September 1980

BulimiaIts Incidence and Clinical Importance in Patients With Anorexia Nervosa

Author Affiliations

From the Research Department, Illinois State Psychiatric Institute, Chicago (Drs Casper and Davis); the Department of Psychiatry, University of Illinois, Chicago (Dr Casper); the Department of Psychiatry, University of Minnesota, Minneapolis (Dr Eckert); the Department of Psychiatry, New York Hospital, New York (Dr Halmi); the Department of Psychiatry, Medical College of Virginia, Richmond (Dr Goldberg); and the Department of Psychiatry, University of Chicago (Dr Davis).

Arch Gen Psychiatry. 1980;37(9):1030-1035. doi:10.1001/archpsyc.1980.01780220068007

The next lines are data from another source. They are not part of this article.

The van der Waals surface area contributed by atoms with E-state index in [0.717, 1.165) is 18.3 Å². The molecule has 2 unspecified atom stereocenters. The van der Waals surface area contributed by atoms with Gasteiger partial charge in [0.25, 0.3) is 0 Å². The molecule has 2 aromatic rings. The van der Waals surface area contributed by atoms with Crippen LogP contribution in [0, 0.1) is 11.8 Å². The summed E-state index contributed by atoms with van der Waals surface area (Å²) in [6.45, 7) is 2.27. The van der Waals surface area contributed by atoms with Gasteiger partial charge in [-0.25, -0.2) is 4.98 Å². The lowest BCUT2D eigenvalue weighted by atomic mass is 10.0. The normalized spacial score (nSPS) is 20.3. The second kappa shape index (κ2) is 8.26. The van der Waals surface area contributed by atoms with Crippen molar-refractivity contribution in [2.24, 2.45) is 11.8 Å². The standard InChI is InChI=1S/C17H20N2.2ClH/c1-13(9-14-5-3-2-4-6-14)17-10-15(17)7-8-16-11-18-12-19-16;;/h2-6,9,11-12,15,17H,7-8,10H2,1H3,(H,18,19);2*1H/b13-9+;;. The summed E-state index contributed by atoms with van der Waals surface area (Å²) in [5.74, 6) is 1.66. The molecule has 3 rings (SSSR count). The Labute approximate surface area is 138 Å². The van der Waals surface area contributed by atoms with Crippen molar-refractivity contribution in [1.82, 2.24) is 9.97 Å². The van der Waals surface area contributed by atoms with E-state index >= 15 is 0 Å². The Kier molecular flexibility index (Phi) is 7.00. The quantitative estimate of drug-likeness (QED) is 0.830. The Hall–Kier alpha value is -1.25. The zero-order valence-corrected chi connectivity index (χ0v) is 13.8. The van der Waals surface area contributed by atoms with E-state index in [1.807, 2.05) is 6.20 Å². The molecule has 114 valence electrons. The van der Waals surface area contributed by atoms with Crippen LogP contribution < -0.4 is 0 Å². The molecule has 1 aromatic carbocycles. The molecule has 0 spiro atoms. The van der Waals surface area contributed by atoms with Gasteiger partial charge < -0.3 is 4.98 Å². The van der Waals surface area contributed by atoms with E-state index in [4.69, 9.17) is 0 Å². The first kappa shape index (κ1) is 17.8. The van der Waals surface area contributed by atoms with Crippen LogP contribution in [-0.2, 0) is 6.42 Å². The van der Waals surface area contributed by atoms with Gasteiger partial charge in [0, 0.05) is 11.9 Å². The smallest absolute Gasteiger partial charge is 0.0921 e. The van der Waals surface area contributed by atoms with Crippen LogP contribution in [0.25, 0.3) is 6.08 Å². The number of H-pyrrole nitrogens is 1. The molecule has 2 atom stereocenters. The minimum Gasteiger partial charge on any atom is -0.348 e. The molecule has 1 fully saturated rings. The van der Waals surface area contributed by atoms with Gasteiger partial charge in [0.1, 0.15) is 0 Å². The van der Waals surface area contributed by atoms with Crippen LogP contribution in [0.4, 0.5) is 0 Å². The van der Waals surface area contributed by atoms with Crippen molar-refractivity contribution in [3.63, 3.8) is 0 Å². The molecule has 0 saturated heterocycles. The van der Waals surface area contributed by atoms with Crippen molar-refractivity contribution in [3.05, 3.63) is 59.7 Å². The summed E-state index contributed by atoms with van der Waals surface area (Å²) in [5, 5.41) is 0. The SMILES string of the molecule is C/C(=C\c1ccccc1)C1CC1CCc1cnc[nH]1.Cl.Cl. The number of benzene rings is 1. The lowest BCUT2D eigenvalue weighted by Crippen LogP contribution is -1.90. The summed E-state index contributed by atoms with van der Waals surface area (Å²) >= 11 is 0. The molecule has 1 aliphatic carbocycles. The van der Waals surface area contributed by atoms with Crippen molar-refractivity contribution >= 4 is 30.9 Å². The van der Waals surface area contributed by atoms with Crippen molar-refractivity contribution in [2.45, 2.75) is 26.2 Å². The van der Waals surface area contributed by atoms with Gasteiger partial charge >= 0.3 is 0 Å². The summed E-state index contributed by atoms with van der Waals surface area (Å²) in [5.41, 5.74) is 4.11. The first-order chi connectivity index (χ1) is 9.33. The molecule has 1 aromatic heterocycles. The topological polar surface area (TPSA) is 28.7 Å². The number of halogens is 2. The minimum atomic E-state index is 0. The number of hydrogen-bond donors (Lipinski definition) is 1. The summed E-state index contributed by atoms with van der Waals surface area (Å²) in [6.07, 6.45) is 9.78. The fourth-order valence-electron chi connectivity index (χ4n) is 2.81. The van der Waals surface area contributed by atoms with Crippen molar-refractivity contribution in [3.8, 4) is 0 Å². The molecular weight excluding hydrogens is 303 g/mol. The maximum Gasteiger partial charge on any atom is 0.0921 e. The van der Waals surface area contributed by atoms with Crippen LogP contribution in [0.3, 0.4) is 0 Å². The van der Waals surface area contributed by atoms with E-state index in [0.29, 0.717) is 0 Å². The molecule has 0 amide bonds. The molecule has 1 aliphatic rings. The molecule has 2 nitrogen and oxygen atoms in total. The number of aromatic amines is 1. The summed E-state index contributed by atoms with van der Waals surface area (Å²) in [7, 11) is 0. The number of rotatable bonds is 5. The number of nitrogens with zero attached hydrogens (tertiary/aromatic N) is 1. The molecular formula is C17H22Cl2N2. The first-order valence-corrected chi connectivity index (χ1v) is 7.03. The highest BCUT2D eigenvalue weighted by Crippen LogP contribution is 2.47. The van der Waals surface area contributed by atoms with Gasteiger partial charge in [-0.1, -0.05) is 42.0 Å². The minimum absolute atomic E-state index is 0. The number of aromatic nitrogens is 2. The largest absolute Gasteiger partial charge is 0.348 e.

• Among the various eating patterns encountered in anorexia nervosa, the occurrence of bulimia (rapid consumption of large amounts of food in a short period of time) is a perplexing phenomenon, because its presence contradicts the common belief that patients with anorexia nervosa are always firm in their abstinence from food. We studied the eating habits of 105 hospitalized female patients within the context of a prospective treatment study on anorexia nervosa: 53% had achieved weight loss by consistently fasting, whereas 47% periodically resorted to bulimia. The two groups were contrasted with regard to their developmental and psychosocial history, clinical characteristics, and psychiatric symptomatology. Fasting patients were more introverted, more often denied hunger, and displayed little overt psychic distress. In contrast, bulimic patients were more extroverted, admitted more frequently to a strong appetite and tended to be older. Vomiting was frequent, and kleptomania almost exclusively present in bulimic patients, who manifested greater anxiety, depression, guilt, interpersonal sensitivity, and had more somatic complaints. This association of bulimia with certain personality features and a distinct psychiatric symptomatology suggests that patients with bulimia form a subgroup among patients with anorexia nervosa.